The official advice is that if your impatiens melted and died abruptly last year, skip them for this growing season. Even if they didn’t, planting them will be a big risk as humid and moist conditions — read, the Washington summer — will promote the downy mildew in the months ahead.
Finding them might also be tough: The disease is so devastating that some nurseries are not selling them in 2013 and major growers have cut back impatiens production drastically.
This is a big deal in the flower trade. In the past 50 years impatiens have become one of the major bedding annuals by volume and dollar value as breeders figured out how to grow impatiens that were bushier and had more flower punch.
Homeowners and commercial landscapers developed a large appetite for them.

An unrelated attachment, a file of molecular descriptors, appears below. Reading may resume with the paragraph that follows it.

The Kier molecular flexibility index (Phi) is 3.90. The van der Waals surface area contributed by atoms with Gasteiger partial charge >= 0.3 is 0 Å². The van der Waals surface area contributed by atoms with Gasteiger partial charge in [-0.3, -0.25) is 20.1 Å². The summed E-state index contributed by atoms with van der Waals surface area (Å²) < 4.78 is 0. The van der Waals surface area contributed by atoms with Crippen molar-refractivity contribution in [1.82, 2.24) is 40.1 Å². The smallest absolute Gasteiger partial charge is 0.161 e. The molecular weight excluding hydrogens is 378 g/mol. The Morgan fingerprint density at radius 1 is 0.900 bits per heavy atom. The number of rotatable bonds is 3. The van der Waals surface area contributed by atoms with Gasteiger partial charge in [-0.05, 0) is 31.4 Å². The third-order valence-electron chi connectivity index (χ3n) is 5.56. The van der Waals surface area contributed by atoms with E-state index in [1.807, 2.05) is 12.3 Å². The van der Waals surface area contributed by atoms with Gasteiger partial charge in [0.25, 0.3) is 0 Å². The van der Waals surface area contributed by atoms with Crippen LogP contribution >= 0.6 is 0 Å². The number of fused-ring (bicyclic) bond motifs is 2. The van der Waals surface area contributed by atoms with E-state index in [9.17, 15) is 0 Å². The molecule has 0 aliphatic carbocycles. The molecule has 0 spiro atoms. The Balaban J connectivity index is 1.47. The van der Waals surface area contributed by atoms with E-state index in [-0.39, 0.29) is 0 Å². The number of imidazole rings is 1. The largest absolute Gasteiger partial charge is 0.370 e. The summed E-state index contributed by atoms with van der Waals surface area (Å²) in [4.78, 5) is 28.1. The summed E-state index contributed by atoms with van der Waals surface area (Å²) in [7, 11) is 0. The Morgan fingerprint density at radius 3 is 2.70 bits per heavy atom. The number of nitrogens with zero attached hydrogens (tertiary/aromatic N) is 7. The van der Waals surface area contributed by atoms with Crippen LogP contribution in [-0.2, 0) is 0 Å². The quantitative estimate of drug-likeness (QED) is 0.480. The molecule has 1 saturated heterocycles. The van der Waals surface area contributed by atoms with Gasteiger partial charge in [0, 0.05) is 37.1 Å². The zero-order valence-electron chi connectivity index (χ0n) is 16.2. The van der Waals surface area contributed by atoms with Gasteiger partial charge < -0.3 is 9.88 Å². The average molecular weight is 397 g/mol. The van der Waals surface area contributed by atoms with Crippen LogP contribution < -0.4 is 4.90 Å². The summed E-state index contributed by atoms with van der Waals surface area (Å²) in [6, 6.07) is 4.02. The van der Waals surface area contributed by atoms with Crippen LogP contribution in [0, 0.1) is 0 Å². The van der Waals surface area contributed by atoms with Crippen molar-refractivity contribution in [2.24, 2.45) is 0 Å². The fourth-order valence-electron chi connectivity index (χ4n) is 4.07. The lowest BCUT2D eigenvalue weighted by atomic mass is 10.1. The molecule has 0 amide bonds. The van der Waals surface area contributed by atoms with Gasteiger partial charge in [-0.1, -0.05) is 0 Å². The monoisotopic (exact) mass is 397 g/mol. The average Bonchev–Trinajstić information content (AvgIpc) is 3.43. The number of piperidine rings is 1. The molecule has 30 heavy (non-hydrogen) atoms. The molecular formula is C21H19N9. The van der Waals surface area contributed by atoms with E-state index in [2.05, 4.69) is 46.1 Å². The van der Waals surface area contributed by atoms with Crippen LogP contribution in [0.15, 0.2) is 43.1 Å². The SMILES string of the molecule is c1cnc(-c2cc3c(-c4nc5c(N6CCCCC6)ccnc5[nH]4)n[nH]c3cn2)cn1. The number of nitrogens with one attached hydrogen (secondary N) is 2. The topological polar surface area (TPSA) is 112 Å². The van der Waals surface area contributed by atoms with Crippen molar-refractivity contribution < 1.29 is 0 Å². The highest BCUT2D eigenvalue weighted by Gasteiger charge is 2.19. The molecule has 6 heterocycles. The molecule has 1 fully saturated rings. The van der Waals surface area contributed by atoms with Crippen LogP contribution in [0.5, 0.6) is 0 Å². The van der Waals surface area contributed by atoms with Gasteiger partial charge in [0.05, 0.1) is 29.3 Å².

“It’s one of our most popular annuals, second for us only to petunias,” said Gary Mangum, whose company in Elkridge, Bell Nursery, supplies Home Depot retailers in much of the Mid-Atlantic. His growers have reduced impatiens production by more than 50 percent this spring.
Meadows Farms, a major garden center retailer with 22 locations in the region, announced it was not selling disease-prone impatiens this year. Usually, the plant represents 30 percent of its sales in annuals.
“People don’t understand the extent of the problem,” said Barry Perlow, a designer at Meadow Farms Landscaping in Chantilly. “By planting them now, they’ll be compounding the problem. The spores live for years.”
Actually, even if everyone were to stop growing impatiens — an unlikely scenario — a moratorium might do little to block the disease, said Margery Daughtrey, a plant pathologist at Cornell University, because its spores appear to survive on other host plants. One of them is the native jewelweed, that rangy, orange-flowered wildflower found along streambanks and noted for its coiled, explosive seed capsules.
Daughtrey said the golden age of the impatiens may be over.
“Long-term, I think we’ll see impatiens being a minor bedding plant instead of a major bedding plant,” she said. “This is something that has changed it from a plant with almost no diseases or insect problems to a plant with a real Achilles’ heel.”